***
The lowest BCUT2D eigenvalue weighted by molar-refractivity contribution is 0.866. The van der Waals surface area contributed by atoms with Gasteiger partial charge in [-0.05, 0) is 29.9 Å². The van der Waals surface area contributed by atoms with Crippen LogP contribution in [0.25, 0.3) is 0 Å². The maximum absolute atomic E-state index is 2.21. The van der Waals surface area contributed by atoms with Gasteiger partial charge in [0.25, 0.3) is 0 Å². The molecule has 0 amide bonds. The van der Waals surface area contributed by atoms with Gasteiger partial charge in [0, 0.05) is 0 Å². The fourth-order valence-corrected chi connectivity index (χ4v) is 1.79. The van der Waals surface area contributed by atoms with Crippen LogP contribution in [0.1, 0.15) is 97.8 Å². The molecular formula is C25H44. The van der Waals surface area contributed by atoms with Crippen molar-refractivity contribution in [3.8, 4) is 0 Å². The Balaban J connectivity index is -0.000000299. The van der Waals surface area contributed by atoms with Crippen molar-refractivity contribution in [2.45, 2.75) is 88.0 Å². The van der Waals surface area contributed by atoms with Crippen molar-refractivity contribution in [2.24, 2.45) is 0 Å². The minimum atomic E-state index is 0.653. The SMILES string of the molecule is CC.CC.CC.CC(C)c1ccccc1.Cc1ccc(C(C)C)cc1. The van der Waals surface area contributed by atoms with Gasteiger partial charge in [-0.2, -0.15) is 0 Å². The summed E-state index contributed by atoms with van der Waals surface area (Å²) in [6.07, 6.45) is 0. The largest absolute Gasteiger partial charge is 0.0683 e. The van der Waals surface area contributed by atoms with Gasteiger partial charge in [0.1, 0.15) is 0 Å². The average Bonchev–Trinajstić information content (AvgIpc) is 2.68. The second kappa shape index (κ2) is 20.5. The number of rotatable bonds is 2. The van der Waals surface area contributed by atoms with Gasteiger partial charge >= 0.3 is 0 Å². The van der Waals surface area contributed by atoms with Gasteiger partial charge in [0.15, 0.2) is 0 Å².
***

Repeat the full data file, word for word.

The lowest BCUT2D eigenvalue weighted by molar-refractivity contribution is 0.866. The van der Waals surface area contributed by atoms with Gasteiger partial charge in [-0.05, 0) is 29.9 Å². The van der Waals surface area contributed by atoms with Crippen LogP contribution in [0.25, 0.3) is 0 Å². The maximum absolute atomic E-state index is 2.21. The van der Waals surface area contributed by atoms with Gasteiger partial charge in [0.25, 0.3) is 0 Å². The molecule has 0 amide bonds. The van der Waals surface area contributed by atoms with Gasteiger partial charge in [0, 0.05) is 0 Å². The fourth-order valence-corrected chi connectivity index (χ4v) is 1.79. The van der Waals surface area contributed by atoms with Crippen LogP contribution in [0.1, 0.15) is 97.8 Å². The molecular formula is C25H44. The van der Waals surface area contributed by atoms with Crippen molar-refractivity contribution in [3.8, 4) is 0 Å². The Balaban J connectivity index is -0.000000299. The van der Waals surface area contributed by atoms with Crippen molar-refractivity contribution in [2.45, 2.75) is 88.0 Å². The van der Waals surface area contributed by atoms with Crippen molar-refractivity contribution in [2.24, 2.45) is 0 Å². The minimum atomic E-state index is 0.653. The SMILES string of the molecule is CC.CC.CC.CC(C)c1ccccc1.Cc1ccc(C(C)C)cc1. The van der Waals surface area contributed by atoms with Gasteiger partial charge in [-0.2, -0.15) is 0 Å². The summed E-state index contributed by atoms with van der Waals surface area (Å²) in [6.07, 6.45) is 0. The largest absolute Gasteiger partial charge is 0.0683 e. The van der Waals surface area contributed by atoms with Gasteiger partial charge in [0.1, 0.15) is 0 Å². The average Bonchev–Trinajstić information content (AvgIpc) is 2.68. The second kappa shape index (κ2) is 20.5. The number of rotatable bonds is 2. The van der Waals surface area contributed by atoms with Gasteiger partial charge >= 0.3 is 0 Å². The van der Waals surface area contributed by atoms with Gasteiger partial charge in [0.15, 0.2) is 0 Å².